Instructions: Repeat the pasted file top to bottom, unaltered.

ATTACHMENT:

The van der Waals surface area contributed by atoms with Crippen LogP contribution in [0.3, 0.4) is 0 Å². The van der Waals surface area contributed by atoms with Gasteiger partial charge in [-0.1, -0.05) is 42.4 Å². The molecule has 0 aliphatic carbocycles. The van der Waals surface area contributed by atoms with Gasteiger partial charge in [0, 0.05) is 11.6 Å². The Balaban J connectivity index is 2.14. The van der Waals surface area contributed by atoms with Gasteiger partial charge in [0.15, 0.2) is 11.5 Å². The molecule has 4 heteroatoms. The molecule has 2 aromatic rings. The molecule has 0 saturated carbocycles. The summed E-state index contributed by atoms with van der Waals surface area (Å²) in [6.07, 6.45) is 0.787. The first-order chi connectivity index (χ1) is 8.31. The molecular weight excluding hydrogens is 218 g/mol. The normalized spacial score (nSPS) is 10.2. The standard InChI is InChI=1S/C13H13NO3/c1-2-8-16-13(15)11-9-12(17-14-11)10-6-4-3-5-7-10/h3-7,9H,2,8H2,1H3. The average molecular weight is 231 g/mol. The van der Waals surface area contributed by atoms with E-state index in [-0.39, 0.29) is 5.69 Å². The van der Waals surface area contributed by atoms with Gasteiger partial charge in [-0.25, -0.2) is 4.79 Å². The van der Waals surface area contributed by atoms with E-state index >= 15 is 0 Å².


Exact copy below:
The van der Waals surface area contributed by atoms with Crippen LogP contribution in [0.3, 0.4) is 0 Å². The van der Waals surface area contributed by atoms with Gasteiger partial charge in [-0.1, -0.05) is 42.4 Å². The molecule has 0 aliphatic carbocycles. The van der Waals surface area contributed by atoms with Gasteiger partial charge in [0, 0.05) is 11.6 Å². The Balaban J connectivity index is 2.14. The van der Waals surface area contributed by atoms with Gasteiger partial charge in [0.15, 0.2) is 11.5 Å². The molecule has 4 heteroatoms. The molecule has 2 aromatic rings. The molecule has 0 saturated carbocycles. The summed E-state index contributed by atoms with van der Waals surface area (Å²) in [6.07, 6.45) is 0.787. The first-order chi connectivity index (χ1) is 8.31. The molecular weight excluding hydrogens is 218 g/mol. The normalized spacial score (nSPS) is 10.2. The standard InChI is InChI=1S/C13H13NO3/c1-2-8-16-13(15)11-9-12(17-14-11)10-6-4-3-5-7-10/h3-7,9H,2,8H2,1H3. The average molecular weight is 231 g/mol. The van der Waals surface area contributed by atoms with E-state index in [-0.39, 0.29) is 5.69 Å². The van der Waals surface area contributed by atoms with Gasteiger partial charge in [-0.25, -0.2) is 4.79 Å². The van der Waals surface area contributed by atoms with E-state index >= 15 is 0 Å².